By Debbie Koenig
The Discovery Channel’s annual “Shark Week” has been feeding America’s shark obsession since 1988. With shows spotlighting gruesome shark attacks, gripping battles between sharks and seals, white shark “hotspots,” and other terrifying fare, it’s enough to make a person rethink swimming in the ocean.
But how dangerous are sharks to humans, really? To find out, WebMD interviewed Gavin Naylor, Ph.D., director of the Florida Program for Shark Research (FPSR) at the Florida Museum of Natural History. Along with performing original research, FPSR maintains and investigates the International Shark Attack File, a comprehensive database of all known shark attacks throughout the world.
Our interview has been edited for clarity and length.
WebMD: Roughly how many sharks are there in United States waters? Are there more now than there used to be?
Dr. Naylor: It’s hard to say how many. The usual method used to estimate is called capture-mark-recapture. We capture and tag a bunch of animals. If those are the only animals in the area and we tag them, there’s a high probability we’ll recapture only marked ones. But if we tag 100 and there’s a population of 1,000,000, we’ll recapture far fewer with tags. Based on the proportion of tagged animals we recapture, we can estimate how many are out there. But it’s not perfect. It doesn’t account for the fact that animals move. The honest answer is we don’t know.
We do know the numbers are declining, though. With shark-fishing tournaments we used to see hundreds of sharks lined up, now we see one or two. Also, the price of fins is going up in places where they eat shark fin soup—there’s not enough supply to meet the demand.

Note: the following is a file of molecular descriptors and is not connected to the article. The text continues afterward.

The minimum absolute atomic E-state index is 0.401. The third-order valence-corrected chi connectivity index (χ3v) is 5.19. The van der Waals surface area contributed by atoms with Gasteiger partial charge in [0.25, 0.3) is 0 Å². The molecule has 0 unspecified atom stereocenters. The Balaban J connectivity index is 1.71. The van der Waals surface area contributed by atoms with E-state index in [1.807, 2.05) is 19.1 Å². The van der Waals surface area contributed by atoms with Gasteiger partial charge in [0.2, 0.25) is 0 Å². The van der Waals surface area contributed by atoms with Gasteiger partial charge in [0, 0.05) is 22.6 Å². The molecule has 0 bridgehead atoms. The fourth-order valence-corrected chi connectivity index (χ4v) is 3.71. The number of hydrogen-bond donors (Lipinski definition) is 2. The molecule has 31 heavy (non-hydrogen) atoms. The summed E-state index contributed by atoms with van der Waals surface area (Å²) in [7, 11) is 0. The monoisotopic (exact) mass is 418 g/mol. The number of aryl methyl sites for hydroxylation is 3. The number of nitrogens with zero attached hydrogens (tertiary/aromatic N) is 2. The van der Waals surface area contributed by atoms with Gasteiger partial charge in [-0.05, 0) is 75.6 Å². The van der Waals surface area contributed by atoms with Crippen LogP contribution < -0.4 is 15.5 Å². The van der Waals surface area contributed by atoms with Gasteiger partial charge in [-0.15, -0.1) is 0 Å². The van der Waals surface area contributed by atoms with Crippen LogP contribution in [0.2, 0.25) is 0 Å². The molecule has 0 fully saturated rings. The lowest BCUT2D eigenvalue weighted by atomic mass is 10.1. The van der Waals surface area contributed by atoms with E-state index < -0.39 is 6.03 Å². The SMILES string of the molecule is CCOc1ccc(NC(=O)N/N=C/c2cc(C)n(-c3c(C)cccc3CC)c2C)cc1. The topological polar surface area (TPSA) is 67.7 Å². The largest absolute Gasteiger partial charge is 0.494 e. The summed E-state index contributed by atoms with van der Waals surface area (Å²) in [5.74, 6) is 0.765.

WebMD: Which parts of the country’s coastlines see the most shark activity?
Dr. Naylor: Florida sees about half of the country’s shark bites. We have a lot of coastline and also very warm water, plus nice beaches. Millions come here to swim, and in warm water we have a lot of sharks sharing the habitat. We get blacktip sharks, bull sharks, tiger sharks, sandbar sharks, and some other, rarer ones.
What’s interesting isn’t that Florida has more shark bites, but that very few are ever fatal. They’re mostly by blacktip sharks, which target fish. Usually when they bite a human it’s a mistake. They’re predators, and they live by quickly responding. They see a flash of white and attack it. Once they realize, “Whoa, that’s not what I thought it was,” they get out as fast as they can. They’re probably as frightened as the humans.
WebMD: How common are shark attacks?
Dr. Naylor: Worldwide there are about 150 bites each year, and about half are unprovoked. Provoked is when someone wants a picture and grabs a shark, or is out spearfishing, or trying to ride the shark—what we call stupid human tricks. Those we don’t blame the shark for, since they’re responding as anybody might who’s riled up.
The incidence of bites seems to be very strongly correlated with the number of sharks in the water at the same time as a lot of people. Sharks are usually off-shore so we want to figure out, when is there a high probability of encountering a shark? What brings them in-shore? The data seems to suggest that it’s when the bait fish, the food they feed on, come in. The sharks will follow them, and if there are people in the water they may get bitten.
The specifics change from one species to the next. What explains bites from blacktip sharks doesn’t explain bites from white sharks. I tell people that a white shark is as different from a blacktip shark as a hamster is from a kangaroo. The divergence between these animals occurred millions of years ago.